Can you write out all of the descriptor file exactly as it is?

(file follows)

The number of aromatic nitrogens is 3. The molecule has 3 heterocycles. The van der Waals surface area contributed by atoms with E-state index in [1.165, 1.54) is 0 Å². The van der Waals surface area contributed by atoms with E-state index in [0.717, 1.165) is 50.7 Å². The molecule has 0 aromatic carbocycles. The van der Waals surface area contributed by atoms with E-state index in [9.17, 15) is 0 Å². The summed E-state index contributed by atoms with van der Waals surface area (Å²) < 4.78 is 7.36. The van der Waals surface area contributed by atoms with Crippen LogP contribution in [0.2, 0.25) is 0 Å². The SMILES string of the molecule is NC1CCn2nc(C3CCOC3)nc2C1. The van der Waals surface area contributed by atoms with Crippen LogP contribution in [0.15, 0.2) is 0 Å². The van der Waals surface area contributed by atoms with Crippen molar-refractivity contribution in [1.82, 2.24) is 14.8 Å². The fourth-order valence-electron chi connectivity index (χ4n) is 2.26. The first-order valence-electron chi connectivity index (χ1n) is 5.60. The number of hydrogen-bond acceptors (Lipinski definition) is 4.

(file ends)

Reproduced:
The number of aromatic nitrogens is 3. The molecule has 3 heterocycles. The van der Waals surface area contributed by atoms with E-state index in [1.165, 1.54) is 0 Å². The van der Waals surface area contributed by atoms with E-state index in [0.717, 1.165) is 50.7 Å². The molecule has 0 aromatic carbocycles. The van der Waals surface area contributed by atoms with E-state index in [9.17, 15) is 0 Å². The summed E-state index contributed by atoms with van der Waals surface area (Å²) < 4.78 is 7.36. The van der Waals surface area contributed by atoms with Crippen LogP contribution in [0.2, 0.25) is 0 Å². The SMILES string of the molecule is NC1CCn2nc(C3CCOC3)nc2C1. The van der Waals surface area contributed by atoms with Crippen LogP contribution in [0.15, 0.2) is 0 Å². The van der Waals surface area contributed by atoms with Crippen molar-refractivity contribution in [1.82, 2.24) is 14.8 Å². The fourth-order valence-electron chi connectivity index (χ4n) is 2.26. The first-order valence-electron chi connectivity index (χ1n) is 5.60. The number of hydrogen-bond acceptors (Lipinski definition) is 4.